International College Counselors Comments on Current Guidance Counselor Shortage

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Expert college advisor Mandee Heller Adler, founder of International College Counselors, weighs in on the counselor shortage at many high schools across the country. Public school counselors have an average caseload of 471 students.

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It’s penny wise and pound foolish. Adding college counselors to help these students now will prevent much more trouble later.

In many high schools, students have the opportunity to see their college guidance counselor only once a year, reported Time Magazine (12.3.13). There is little doubt this is highly detrimental for students, according to International College Counselors.

“Colleges are more expensive, and the college process is more confusing than ever,” said Mandee Heller Adler, founder of International College Counselors. “Students need a counselor for help with everything from choosing the right high school courses to take, planning their SAT/ACT exam schedule, selecting the best colleges for themselves, completing the college applications, getting financial aid, scholarships, and more.

The American High School Counselor Association (ASCA) said public school counselors in the U.S. now have an average caseload of 471 students, reported Time Magazine. The recommended student to school counselor ratio is 250 students per counselor. Nationwide the average ratio is 239 students, but some states have much higher ratios than the national average. In California, the numbers show a 1-to-500 ratio, and in Georgia, it’s 1-to-512. Florida averaged 451 students per counselor in 2011. In contrast, counselors in private schools have a median caseload of 106, according to a report by the National Association for College Admission Counseling (NACAC).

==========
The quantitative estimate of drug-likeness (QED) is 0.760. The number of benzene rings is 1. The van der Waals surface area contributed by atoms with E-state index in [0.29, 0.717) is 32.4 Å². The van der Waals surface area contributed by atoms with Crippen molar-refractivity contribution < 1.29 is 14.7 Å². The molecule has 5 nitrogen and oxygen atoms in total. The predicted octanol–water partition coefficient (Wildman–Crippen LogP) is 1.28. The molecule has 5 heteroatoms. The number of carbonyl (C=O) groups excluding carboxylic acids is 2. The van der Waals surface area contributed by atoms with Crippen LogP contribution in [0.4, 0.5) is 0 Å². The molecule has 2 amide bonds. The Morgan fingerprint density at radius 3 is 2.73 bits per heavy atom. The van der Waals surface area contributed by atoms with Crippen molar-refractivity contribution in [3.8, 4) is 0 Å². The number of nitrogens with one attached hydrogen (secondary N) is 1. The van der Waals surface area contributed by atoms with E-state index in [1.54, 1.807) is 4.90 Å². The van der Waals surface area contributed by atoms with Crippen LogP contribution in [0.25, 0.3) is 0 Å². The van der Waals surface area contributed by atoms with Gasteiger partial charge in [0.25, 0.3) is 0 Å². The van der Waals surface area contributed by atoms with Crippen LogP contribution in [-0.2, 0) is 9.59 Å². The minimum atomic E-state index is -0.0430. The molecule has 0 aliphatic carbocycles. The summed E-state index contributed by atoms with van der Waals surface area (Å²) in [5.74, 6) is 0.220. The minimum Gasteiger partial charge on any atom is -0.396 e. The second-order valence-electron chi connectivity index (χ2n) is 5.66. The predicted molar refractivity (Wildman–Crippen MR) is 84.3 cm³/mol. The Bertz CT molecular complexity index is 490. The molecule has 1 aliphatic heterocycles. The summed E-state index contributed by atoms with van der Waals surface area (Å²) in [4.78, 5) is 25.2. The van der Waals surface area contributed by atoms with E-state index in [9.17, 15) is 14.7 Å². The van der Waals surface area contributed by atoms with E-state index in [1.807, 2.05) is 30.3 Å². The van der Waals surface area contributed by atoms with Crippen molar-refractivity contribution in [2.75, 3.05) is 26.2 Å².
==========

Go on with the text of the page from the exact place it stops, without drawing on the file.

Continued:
“Even though the article uses the word 'only' before the 106, that number is high, as well,” said Adler. “Each student is different and there are over 4,000 colleges in the U.S. alone, thousands of different academic tracks, and any number of ways to pay the tuition.”

To make matters worse, budget cuts are forcing some counselors to spend even less time with the increasing numbers of students and more time on other unrelated responsibilities, like handling discipline issues, supervising the cafeteria at lunch, or proctoring exams, reported Time.

This hurts high school students. College counselors are often the primary source of information about college and without their help many students end up at colleges that are the wrong fit for them, or never learn about scholarships and/or financial aid for which they may qualify. A number of students give up and never attend college.
Additionally, most private universities ask for a counselor recommendation. With 471 students per counselor, it’s very hard for public high school counselors to write meaningful recommendations. This may give students at a public school a disadvantage when applying to a private university.

“It’s penny wise and pound foolish,” said Adler. “Adding college counselors to help these students now will prevent much more trouble later.”


This year, college advisors at International College Counselors helped more than 300 students find, apply to and gain acceptance into the college of their dreams. The expert college counselors at International College Counselors are dedicated to helping students and their families successfully navigate the college application process.

For more information on International College Counselors or to contact an expert college counselor, please visit

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Cheree Liebowitz
International College Counselors
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